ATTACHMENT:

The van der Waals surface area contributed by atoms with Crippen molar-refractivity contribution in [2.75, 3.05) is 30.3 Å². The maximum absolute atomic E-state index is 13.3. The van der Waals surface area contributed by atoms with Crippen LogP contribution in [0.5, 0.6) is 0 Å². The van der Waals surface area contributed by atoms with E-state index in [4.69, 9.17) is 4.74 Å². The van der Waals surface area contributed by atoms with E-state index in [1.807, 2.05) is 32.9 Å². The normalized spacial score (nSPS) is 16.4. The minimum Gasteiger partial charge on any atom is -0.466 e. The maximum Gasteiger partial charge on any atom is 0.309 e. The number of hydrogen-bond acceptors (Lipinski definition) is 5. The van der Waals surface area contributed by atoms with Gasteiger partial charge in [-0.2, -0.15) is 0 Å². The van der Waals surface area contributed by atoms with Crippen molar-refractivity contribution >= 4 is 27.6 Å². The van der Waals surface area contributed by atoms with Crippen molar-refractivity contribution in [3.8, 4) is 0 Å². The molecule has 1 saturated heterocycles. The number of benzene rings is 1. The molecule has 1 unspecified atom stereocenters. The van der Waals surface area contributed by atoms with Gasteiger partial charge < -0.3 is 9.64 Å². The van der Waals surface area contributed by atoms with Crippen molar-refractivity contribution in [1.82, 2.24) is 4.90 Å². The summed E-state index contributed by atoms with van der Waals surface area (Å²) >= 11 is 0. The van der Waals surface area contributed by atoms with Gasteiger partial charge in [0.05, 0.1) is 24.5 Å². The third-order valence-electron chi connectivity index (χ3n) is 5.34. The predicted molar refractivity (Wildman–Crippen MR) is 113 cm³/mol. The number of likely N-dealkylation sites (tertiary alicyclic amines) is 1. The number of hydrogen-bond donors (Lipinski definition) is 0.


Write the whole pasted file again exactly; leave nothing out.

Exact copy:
The van der Waals surface area contributed by atoms with Crippen molar-refractivity contribution in [2.75, 3.05) is 30.3 Å². The maximum absolute atomic E-state index is 13.3. The van der Waals surface area contributed by atoms with Crippen LogP contribution in [0.5, 0.6) is 0 Å². The van der Waals surface area contributed by atoms with E-state index in [4.69, 9.17) is 4.74 Å². The van der Waals surface area contributed by atoms with E-state index in [1.807, 2.05) is 32.9 Å². The normalized spacial score (nSPS) is 16.4. The minimum Gasteiger partial charge on any atom is -0.466 e. The maximum Gasteiger partial charge on any atom is 0.309 e. The number of hydrogen-bond acceptors (Lipinski definition) is 5. The van der Waals surface area contributed by atoms with Gasteiger partial charge in [-0.2, -0.15) is 0 Å². The van der Waals surface area contributed by atoms with Crippen molar-refractivity contribution >= 4 is 27.6 Å². The van der Waals surface area contributed by atoms with Crippen molar-refractivity contribution in [3.8, 4) is 0 Å². The molecule has 1 saturated heterocycles. The number of benzene rings is 1. The molecule has 1 unspecified atom stereocenters. The van der Waals surface area contributed by atoms with Gasteiger partial charge < -0.3 is 9.64 Å². The van der Waals surface area contributed by atoms with Crippen molar-refractivity contribution in [1.82, 2.24) is 4.90 Å². The summed E-state index contributed by atoms with van der Waals surface area (Å²) >= 11 is 0. The van der Waals surface area contributed by atoms with Gasteiger partial charge in [0.05, 0.1) is 24.5 Å². The third-order valence-electron chi connectivity index (χ3n) is 5.34. The predicted molar refractivity (Wildman–Crippen MR) is 113 cm³/mol. The number of likely N-dealkylation sites (tertiary alicyclic amines) is 1. The number of hydrogen-bond donors (Lipinski definition) is 0.